It’s not a Method, it’s a Mindset.
My point isn’t to criticize methods and their use, but to emphasize the importance of using the correct mindset when training horses.
The most common questions I receive are often based on very similar scenarios. Most people ignore the first 10 problems their horse communicates to them, but they are only interested in resolving the 11th problem.
It’s kinda like saying: “My child is failing the 11th grade. I need help, what do I do? Oh by the way he also failed the 1st, 2nd, 3rd, 4th, 5th, 6th, 7th, 8th, 9th and 10th grades.”
What it sounds like in horse terms is: “My horse paws and rears when tied up. He won’t stand still when I saddle him. Anyway, he is rushy at the canter. How do I fix the rushy canter?”
All mammals’ sense of safety comes from attunement, as UCLA professor of psychology Daniel Siegel refers to as “being seen and being heard.” Trauma therapist Sarah Schlote has taken one step further and said that it’s the sense of being seen, being heard, feeling felt, and getting gotten.
Ignoring the first 10 pieces of crucial information from your horse (paws and rears when tied up, won’t stand for saddling) and instead trying to fix the 11th problem (rushy canter) is not only a terrible way to train horses, but it also communicates a lack of attunement. You are saying to your horse, through your inaction and lack of awareness “I did not see those first 10 attempts to communicate your concerns.”
When you ignore the little things because you have a goal in mind (flying lead change, trail ride, etc.) it’s easy to run into big problems and then believe that you aren’t good enough. No horse is too much horse for you, IF you can choose to do things you can succeed at. This is where it becomes a mindset, not a method.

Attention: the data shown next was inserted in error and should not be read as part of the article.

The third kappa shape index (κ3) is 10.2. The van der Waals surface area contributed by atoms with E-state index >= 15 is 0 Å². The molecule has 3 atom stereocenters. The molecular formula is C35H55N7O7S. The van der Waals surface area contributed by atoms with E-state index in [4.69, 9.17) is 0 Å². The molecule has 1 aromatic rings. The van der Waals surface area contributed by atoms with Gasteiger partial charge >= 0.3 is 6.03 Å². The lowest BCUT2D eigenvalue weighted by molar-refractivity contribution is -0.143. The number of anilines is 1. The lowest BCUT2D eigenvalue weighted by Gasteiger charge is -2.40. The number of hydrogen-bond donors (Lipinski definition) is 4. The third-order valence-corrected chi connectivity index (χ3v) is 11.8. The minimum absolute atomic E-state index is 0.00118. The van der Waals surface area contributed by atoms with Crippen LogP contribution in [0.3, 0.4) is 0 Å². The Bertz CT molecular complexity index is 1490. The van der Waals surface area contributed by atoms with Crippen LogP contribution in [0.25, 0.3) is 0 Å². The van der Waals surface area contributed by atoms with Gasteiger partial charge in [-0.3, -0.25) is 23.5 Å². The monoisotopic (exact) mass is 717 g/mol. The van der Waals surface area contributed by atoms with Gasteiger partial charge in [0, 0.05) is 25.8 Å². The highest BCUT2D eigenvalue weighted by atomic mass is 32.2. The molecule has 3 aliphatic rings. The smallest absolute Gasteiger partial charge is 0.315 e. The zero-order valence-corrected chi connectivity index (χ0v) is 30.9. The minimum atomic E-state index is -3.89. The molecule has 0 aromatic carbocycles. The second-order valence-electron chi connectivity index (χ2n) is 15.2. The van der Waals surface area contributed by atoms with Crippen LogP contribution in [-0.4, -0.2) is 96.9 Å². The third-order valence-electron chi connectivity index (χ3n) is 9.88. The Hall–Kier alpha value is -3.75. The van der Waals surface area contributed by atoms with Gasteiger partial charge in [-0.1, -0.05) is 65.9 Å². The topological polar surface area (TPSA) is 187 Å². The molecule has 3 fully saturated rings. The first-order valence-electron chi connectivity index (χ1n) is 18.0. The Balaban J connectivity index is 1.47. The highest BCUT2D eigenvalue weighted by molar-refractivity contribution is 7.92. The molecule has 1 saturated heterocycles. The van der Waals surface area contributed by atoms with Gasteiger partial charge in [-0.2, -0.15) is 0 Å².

If you’re a subscriber and have watched the 3-Part series called Working With A Pushy, Anxious Warmblood, in Part 1 I simply had the owner stand on the other side of the fence from her horse for an hour or so. Trying to do more than that would have become problematic and she wouldn’t have been able to succeed. She would then tell herself that she is over-horsed or that she doesn’t measure up, or any of the other limiting beliefs we have.
The series goes on to show how a change in your mindset will allow you to constantly have small wins with your horse training.
Being successful at this work all comes down to your mindset, whether it’s choosing to work on what you’re good at or being present enough to notice the little things that go wrong and then persisting until they’re resolved.
In most of my replies to questions, I’m not giving advice to solve the problems, I’m trying to change the mindset that is causing the problem in the first place.
Before you try to learn a new exercise with your horse, take a moment to reflect on where your mindset is, and where you want it to be.